Film Student Survival Guide 0



Work on as many of your classmates’ films as you can. Don’t just work with your own group of friends. You never know which of your classmates will get you work in the future. Work with people from other courses – the Art & Design faculty gives you access to Graphic Designers, Advertisers, and Illustrators.


Do more than the bare minimum. If you only finish the projects that you are set by your tutors, your showreel will be much weaker than that of the students who use every last minute to work on something new. Make sure to give your assignments the time they need but keep working on your own projects and experiments throughout your degree.

Challenge yourself

Your grades for first year do not count towards your final degree mark. Great! You can spend first year getting drunk and really knuckle down in second year. NOPE! The reason your first year marks don’t carry through to your final year is to free you from worrying about grades so you can really push yourself and not hold back due to fear of failing. Try everything. Do things that you think you might not be good enough for yet. It may work out better than you expect but even if everything goes wrong, you will learn a lot and your next project will be better for it.

Don’t specialize too early

You may start first year sure that you want to direct, to be a camera operator or to work in the sound department but don’t hold onto these inclinations too tightly. You will get a chance to work in every different role throughout working on your projects. You might find your interests change as you learn more. And if you want to be a director, you need to know as much as you can about EVERYTHING so that you can communicate effectively with every department working on your film.

Learn to analyse film

Don’t just watch films for entertainment. Watch films that fall outside your usual taste. Watch good films and try to figure out what made it good. What choices did the director make and how did they affect the final film? Watch bad movies and write about how you would make them better. Rewatch your favourite films and analyse their structure. Keep a notebook handy whenever you watch something.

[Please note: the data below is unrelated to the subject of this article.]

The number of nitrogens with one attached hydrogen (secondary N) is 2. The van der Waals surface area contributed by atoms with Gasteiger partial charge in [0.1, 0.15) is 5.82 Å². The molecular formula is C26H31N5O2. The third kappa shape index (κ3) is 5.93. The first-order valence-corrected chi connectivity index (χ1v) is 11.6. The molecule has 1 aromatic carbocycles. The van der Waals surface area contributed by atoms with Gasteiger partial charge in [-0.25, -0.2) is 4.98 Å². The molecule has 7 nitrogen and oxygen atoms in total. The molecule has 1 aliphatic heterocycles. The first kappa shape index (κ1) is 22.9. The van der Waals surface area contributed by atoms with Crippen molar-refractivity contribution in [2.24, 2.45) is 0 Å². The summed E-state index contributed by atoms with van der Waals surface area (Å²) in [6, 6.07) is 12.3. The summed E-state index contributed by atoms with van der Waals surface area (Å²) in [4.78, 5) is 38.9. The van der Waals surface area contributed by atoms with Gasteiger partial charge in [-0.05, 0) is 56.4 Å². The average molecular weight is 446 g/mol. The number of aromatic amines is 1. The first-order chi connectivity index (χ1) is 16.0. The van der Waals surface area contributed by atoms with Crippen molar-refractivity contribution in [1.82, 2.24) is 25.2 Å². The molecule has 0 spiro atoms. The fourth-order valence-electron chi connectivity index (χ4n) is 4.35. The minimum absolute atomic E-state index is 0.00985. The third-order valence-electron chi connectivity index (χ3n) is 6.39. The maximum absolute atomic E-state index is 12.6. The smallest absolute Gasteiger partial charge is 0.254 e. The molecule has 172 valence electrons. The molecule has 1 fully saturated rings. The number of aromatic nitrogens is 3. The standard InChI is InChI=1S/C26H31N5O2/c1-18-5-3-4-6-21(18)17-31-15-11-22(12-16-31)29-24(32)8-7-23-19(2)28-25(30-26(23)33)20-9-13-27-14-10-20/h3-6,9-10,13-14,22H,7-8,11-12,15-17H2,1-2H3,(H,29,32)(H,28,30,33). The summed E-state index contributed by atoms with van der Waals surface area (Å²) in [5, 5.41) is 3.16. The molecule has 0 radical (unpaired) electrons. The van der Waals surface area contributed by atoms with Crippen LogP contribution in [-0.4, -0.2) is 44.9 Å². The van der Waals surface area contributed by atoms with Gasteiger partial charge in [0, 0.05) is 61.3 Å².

Reading list

Start reading now. Not all of the books on your reading list will be used directly in your lessons but that doesn’t mean you don’t have to read them. There is far more to learn about filmmaking than can be taught in your three year degree and you will have to be proactive with your own learning to fill in these gaps. Start with the topics that interest you most. Want to be a director? Read Sidney Lumet’s Making Movies. Want to be an Editor? Read Walter Murch’s In the Blink of an Eye. Don’t restrict yourself to the reading list. Ask your tutors for recommendations.


Learn how to give and receive constructive feedback. “I don’t like it” isn’t good enough. If you can suggest practical ways to improve someone’s film they will appreciate it. Listening to your classmates and tutors will help you to improve yours.


Learn how to write reflective analysis. Look at the work you have done. See what went well and what went wrong. How can you avoid past mistakes? How can you take your strengths to the next level? What areas do you need more practice in? Considering these questions will help you to develop as a filmmaker.

Don’t buy equipment

You’ve paid your fees to have access to an excellent range of equipment from the University. If you buy your own equipment now it will be three years out of date once you graduate. Save your money until then – when you no longer have access to free equipment.  Investing in the production values of your films is a better way to spend your money during your degree. Location hire, costumes, set dressing, actor fees.


Look for paid video work outside of the course. Volunteer to help with charitable organisations. Go to industry events. Learn how to network as a professional.


BONUS TIP – Learn to drive

Seriously! It is possible to get work in the film & television industries without being able to drive, but having your own transport dramatically increases the number of jobs you can apply for.